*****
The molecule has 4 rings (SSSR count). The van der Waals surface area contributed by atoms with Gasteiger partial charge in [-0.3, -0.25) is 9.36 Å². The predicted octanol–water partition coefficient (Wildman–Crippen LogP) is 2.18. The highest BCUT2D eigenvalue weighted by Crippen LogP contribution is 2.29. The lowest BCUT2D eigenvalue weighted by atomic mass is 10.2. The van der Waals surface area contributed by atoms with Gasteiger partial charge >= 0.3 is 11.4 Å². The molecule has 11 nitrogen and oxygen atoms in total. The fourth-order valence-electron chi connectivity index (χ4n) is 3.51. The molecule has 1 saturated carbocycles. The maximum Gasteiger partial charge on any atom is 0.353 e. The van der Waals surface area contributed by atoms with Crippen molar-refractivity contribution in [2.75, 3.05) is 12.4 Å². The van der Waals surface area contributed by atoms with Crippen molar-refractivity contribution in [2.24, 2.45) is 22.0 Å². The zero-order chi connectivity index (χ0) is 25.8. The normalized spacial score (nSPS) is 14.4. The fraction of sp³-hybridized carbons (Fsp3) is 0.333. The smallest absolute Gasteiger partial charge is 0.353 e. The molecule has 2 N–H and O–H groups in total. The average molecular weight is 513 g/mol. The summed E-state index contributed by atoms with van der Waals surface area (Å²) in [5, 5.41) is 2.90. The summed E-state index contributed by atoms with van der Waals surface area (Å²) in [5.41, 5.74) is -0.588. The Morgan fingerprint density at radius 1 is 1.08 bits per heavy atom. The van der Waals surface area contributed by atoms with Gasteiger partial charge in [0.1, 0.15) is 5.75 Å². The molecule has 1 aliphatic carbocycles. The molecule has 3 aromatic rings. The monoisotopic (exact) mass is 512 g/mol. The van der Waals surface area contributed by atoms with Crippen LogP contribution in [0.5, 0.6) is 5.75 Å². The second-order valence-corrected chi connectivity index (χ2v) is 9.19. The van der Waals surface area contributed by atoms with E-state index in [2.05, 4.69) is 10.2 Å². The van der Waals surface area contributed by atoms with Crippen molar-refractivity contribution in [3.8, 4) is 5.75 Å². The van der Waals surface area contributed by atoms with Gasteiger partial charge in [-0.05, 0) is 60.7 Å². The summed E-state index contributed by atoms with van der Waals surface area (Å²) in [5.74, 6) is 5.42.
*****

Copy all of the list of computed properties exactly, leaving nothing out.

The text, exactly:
The molecule has 4 rings (SSSR count). The van der Waals surface area contributed by atoms with Gasteiger partial charge in [-0.3, -0.25) is 9.36 Å². The predicted octanol–water partition coefficient (Wildman–Crippen LogP) is 2.18. The highest BCUT2D eigenvalue weighted by Crippen LogP contribution is 2.29. The lowest BCUT2D eigenvalue weighted by atomic mass is 10.2. The van der Waals surface area contributed by atoms with Gasteiger partial charge >= 0.3 is 11.4 Å². The molecule has 11 nitrogen and oxygen atoms in total. The fourth-order valence-electron chi connectivity index (χ4n) is 3.51. The molecule has 1 saturated carbocycles. The maximum Gasteiger partial charge on any atom is 0.353 e. The van der Waals surface area contributed by atoms with Crippen molar-refractivity contribution in [2.75, 3.05) is 12.4 Å². The van der Waals surface area contributed by atoms with Crippen molar-refractivity contribution in [2.24, 2.45) is 22.0 Å². The zero-order chi connectivity index (χ0) is 25.8. The normalized spacial score (nSPS) is 14.4. The fraction of sp³-hybridized carbons (Fsp3) is 0.333. The smallest absolute Gasteiger partial charge is 0.353 e. The molecule has 2 N–H and O–H groups in total. The average molecular weight is 513 g/mol. The summed E-state index contributed by atoms with van der Waals surface area (Å²) in [5, 5.41) is 2.90. The summed E-state index contributed by atoms with van der Waals surface area (Å²) in [5.41, 5.74) is -0.588. The Morgan fingerprint density at radius 1 is 1.08 bits per heavy atom. The van der Waals surface area contributed by atoms with Gasteiger partial charge in [0.1, 0.15) is 5.75 Å². The molecule has 1 aliphatic carbocycles. The molecule has 3 aromatic rings. The monoisotopic (exact) mass is 512 g/mol. The van der Waals surface area contributed by atoms with Crippen LogP contribution in [0.5, 0.6) is 5.75 Å². The second-order valence-corrected chi connectivity index (χ2v) is 9.19. The van der Waals surface area contributed by atoms with E-state index in [2.05, 4.69) is 10.2 Å². The van der Waals surface area contributed by atoms with Crippen molar-refractivity contribution in [3.8, 4) is 5.75 Å². The van der Waals surface area contributed by atoms with Gasteiger partial charge in [-0.05, 0) is 60.7 Å². The summed E-state index contributed by atoms with van der Waals surface area (Å²) in [5.74, 6) is 5.42.